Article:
How to combat radio frequency GPS / GNSS interference, jamming and spoofing?
One of the central pillars ensuring reliability of Septentrio GPS/GNSS receivers is the AIM+ technology. This Advanced Interference Monitoring and Mitigation patented technology is built into each one of our receivers, offering resistance against radio interference as well as security against intentional GNSS jamming and spoofing.
GNSS Interference occurs when inherently low-powered GNSS signals are overpowered by other radio signals on the same frequency. This can happen in situations where GNSS receivers are close to other electronic devices (read also the Jam proofing drones and self interference insight), radio antennas or modems. Radio amateurs sending out radio signals in the area can unintentionally cause GNSS interference. Interference can reduce positioning accuracy or cause receivers to lose RTK or even PVT (Position, Velocity, Time) all together.
On rare occasions interference is crated intentionally to disrupt operation of unprotected GPS receivers. Illegal jamming devices can be used to knock out GPS receivers within 100s of meters radius.
GPS / GNSS jamming devices
Jamming devices are sometimes used by truck drivers to avoid road tolling. Such a (GPS) jammer device will disable the GPS unit on the truck, but will also affect other GPS devices in the vicinity.
Spoofing is when a GPS receiver reports wrong positioning because it has received GNSS signals with intentionally incorrect positioning information sent by a 3rd party. Spoofing devices can be used to hijack autonomous vehicles and send them on alternate routes. This article describes how several ships in the Red Sea had their GPS receiver reporting a position at a faraway airport. Static GNSS receiver such as those doing time synchronization at telecom towers are especially vulnerable to GNSS spoofing.
In order to combat spoofing, GNSS receivers need to detect spoofed signals out of a mix of authentic and spoofed signals. Once a satellite signal is flagged as spoofed, it can be excluded from positioning calculation. Spoofing can be detect by looking for signal anomalies, or by using signals designed to prevent spoofing such as Galileo OSNMA and E6 or the GPS military code. For more information see What is spoofing and how to ensure GPS security.
AIM+ technology detects and neutralizes interference resulting in faster set-up, reduced downtime and secure operation. AIM+ protects against simple narrow-band interference as well as more complex wide-band interference, including jamming and spoofing. Your receiver’s web interface allows you to analyze interference with the spectral plot, to be able to determine the type of interference and its possible source. AIM+ can't even be spoofed by an advanced GNSS signal generator: Spirent GSS9000. With realistic power levels and with actual navigation data within the signal, AIM+ can identify it as a “non-authentic” signal.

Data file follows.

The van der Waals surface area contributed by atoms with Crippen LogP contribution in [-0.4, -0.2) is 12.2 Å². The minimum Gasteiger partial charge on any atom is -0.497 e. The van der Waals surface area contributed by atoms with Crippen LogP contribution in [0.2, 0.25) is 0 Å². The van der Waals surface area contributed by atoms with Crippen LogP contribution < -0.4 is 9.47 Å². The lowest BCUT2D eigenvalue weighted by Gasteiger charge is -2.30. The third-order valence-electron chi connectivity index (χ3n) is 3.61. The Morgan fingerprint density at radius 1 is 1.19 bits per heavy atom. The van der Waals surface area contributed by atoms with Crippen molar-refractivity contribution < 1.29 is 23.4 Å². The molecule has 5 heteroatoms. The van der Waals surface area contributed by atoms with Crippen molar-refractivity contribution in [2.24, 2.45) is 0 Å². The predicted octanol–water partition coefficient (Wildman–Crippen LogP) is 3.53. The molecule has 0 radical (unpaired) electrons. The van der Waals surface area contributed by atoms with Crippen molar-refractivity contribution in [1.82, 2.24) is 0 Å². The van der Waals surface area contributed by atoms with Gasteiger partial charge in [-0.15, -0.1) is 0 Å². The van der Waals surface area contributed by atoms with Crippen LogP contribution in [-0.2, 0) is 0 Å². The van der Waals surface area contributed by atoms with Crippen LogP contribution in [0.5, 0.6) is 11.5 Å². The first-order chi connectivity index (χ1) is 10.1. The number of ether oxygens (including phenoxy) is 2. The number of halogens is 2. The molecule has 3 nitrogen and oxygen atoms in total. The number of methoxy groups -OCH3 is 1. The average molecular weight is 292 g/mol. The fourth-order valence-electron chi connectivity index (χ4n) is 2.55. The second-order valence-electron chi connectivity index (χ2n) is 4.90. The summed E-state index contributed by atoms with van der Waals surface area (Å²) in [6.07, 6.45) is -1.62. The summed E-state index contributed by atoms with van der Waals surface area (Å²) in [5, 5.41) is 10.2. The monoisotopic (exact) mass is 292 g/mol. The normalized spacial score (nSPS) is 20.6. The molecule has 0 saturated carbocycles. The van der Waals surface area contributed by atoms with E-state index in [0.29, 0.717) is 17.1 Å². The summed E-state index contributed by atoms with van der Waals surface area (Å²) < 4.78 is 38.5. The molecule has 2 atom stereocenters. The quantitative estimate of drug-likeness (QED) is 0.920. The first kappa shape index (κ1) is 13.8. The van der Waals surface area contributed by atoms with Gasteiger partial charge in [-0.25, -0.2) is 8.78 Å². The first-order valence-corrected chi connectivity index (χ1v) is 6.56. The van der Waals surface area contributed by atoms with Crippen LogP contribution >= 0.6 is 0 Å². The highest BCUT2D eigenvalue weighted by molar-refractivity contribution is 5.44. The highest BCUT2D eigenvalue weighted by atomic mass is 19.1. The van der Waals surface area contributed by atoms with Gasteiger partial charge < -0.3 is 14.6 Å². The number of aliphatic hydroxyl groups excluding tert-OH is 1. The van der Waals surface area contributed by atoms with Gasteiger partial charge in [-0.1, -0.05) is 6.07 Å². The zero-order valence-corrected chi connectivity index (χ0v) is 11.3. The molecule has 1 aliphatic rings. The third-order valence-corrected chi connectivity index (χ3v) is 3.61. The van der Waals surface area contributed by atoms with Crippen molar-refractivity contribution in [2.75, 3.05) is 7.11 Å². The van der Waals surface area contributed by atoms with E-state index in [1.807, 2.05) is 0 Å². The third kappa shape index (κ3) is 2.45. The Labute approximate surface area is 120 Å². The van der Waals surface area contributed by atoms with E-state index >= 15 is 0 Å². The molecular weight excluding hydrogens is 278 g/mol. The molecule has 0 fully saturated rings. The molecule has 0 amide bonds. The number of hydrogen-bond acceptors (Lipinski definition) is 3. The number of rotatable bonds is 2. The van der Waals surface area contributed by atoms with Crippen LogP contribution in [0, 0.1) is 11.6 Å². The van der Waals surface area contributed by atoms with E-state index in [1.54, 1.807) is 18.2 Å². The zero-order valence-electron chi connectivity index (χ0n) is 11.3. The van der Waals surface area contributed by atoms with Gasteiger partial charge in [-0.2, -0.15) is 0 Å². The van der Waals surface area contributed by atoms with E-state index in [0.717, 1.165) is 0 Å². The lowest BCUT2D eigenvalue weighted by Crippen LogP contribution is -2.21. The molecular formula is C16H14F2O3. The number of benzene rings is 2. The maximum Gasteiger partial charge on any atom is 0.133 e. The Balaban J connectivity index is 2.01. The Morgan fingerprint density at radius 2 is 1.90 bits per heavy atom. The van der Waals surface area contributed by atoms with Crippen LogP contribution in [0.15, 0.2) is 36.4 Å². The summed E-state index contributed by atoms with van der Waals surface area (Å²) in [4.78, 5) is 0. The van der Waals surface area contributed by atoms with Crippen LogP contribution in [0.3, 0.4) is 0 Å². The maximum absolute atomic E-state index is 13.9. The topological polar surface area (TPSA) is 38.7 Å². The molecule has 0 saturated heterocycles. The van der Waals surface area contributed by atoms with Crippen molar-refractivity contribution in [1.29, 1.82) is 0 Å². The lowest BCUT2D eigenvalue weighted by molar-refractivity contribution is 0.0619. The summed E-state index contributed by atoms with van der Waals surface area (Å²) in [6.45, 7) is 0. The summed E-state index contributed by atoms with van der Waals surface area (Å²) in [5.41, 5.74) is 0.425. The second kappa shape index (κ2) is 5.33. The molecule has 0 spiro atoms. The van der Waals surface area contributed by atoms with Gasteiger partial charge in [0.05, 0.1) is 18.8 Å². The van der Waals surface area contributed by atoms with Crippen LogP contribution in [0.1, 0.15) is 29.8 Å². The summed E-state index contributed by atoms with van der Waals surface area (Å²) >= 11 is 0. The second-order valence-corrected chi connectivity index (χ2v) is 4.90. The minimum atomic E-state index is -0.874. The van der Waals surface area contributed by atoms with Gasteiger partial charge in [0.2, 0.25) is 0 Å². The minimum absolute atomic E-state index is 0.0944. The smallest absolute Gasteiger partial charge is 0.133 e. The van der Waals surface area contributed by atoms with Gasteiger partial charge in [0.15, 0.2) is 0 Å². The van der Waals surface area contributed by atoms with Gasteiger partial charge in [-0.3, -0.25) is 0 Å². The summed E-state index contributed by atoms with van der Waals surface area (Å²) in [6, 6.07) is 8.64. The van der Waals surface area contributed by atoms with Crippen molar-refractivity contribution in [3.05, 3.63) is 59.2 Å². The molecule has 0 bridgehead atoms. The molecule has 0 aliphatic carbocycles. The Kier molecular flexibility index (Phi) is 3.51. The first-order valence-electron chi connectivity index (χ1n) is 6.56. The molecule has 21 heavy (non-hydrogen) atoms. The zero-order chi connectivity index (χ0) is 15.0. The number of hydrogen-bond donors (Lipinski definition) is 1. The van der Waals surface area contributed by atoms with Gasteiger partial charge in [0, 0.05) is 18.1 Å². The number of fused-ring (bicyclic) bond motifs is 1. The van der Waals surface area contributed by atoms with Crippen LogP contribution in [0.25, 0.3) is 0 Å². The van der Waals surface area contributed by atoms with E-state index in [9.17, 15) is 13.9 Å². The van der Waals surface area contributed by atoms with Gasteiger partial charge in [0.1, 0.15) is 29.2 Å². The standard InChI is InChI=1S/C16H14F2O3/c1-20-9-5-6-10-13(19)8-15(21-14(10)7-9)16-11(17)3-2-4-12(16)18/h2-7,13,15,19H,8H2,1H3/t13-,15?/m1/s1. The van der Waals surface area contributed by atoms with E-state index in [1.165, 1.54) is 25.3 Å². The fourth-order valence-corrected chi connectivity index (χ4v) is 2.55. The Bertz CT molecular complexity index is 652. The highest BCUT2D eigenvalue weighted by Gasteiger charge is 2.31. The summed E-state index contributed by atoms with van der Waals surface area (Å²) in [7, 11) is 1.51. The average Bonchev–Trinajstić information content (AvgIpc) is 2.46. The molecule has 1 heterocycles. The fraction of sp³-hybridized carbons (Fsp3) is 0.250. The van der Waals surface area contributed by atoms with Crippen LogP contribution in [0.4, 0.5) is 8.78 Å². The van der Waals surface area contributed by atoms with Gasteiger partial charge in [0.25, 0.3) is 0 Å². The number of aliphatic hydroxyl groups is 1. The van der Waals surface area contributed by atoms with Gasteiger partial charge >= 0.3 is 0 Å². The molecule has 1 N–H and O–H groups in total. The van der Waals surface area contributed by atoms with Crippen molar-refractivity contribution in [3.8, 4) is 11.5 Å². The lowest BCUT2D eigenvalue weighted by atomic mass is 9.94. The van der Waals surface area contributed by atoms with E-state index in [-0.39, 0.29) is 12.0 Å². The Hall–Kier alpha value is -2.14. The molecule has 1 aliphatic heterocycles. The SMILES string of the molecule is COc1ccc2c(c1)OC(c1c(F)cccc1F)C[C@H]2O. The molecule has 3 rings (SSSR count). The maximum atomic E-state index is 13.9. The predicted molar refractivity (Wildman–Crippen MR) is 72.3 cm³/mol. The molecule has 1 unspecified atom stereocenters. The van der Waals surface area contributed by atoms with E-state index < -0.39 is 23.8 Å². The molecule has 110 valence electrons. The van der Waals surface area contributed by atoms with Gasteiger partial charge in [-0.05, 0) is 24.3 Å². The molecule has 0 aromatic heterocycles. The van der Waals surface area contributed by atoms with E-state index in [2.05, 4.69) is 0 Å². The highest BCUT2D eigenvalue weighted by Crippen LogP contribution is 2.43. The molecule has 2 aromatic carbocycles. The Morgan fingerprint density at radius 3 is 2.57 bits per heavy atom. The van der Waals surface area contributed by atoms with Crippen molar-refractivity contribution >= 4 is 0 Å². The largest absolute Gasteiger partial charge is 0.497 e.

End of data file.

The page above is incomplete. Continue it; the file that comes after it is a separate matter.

Using AIM+ to detect and mitigate GNSS RF interference
Narrow-band GNSS/ GPS interference can be caused by electronic devices and effects only a small portion of the GNSS frequency spectrum. To mitigate the effects of narrow-band interference, 3 notch filters can be configured either in auto or manual mode. These notch filters effectively remove a narrow part of the RF spectrum around the interfering signal. The L2 band, being open for use by radio amateurs, is particularly vulnerable to this type of interference. The effects of wideband interference, both intentional and unintentional, can be mitigated by enabling the WBI mitigation system. The WBI system also reduces, more effectively than traditionally used pulse-blanking methods, the effects of pulsed interferers.
The power spectrum plot
In the Spectrum window of the GNSS menu, you can monitor the RF spectrum and configure three separate notch filters to cancel out narrowband interference. The figure below shows the L2 frequency band with the GPS L2P signal at 1227.60 MHz indicated. Different bands can be viewed by clicking on the ‘Show table’ button as shown. The spectrum is computed from baseband samples taken at the output of the receiver’s analog to digital converters.
GNSS RF Interference Mitigation by configuring the notch filters
In the default auto mode of the notch filters, the receiver performs automatic interference mitigation of the region of the spectrum affected by interference. In manual mode, as shown configured for Notch1 in the above figure, the region of affected spectrum is specified by a centre frequency and a bandwidth which is effectively blanked by the notch filter.
With the Notch1 settings as shown above, the L2-band after the notch filter (After IM) is shown below with the blanked section clearly visible.
Wideband interference mitigation
Wideband interference of GNSS signals can be caused unintentionally by military and civilian ranging and communication devices. There are also intentional sources of interference from devices such as chirp jammers. The wideband interference mitigation system (WBI) can reduce the effect of both types of interference on GNSS signals.
Configuring WBI mitigation
The wideband interference mitigation system can be enabled by selecting ‘on’ as shown below.
WBI mitigation in action
The GPS L1 band interference shown in the below figure is produced by combining the GNSS antenna signal with the output from an in-car GPS chirp jammer.
When WBI mitigation is enabled, the effect of the interference is dramatically reduced as below figure shows
- Webinar: GNSS hacking, from satellite signals to hardware/software cybersecurity
- Brochure: 20 pages pdf: Everything you need to know about radiofrequency interference (RFI) on GNSS/GPS signals
- Insights Articles: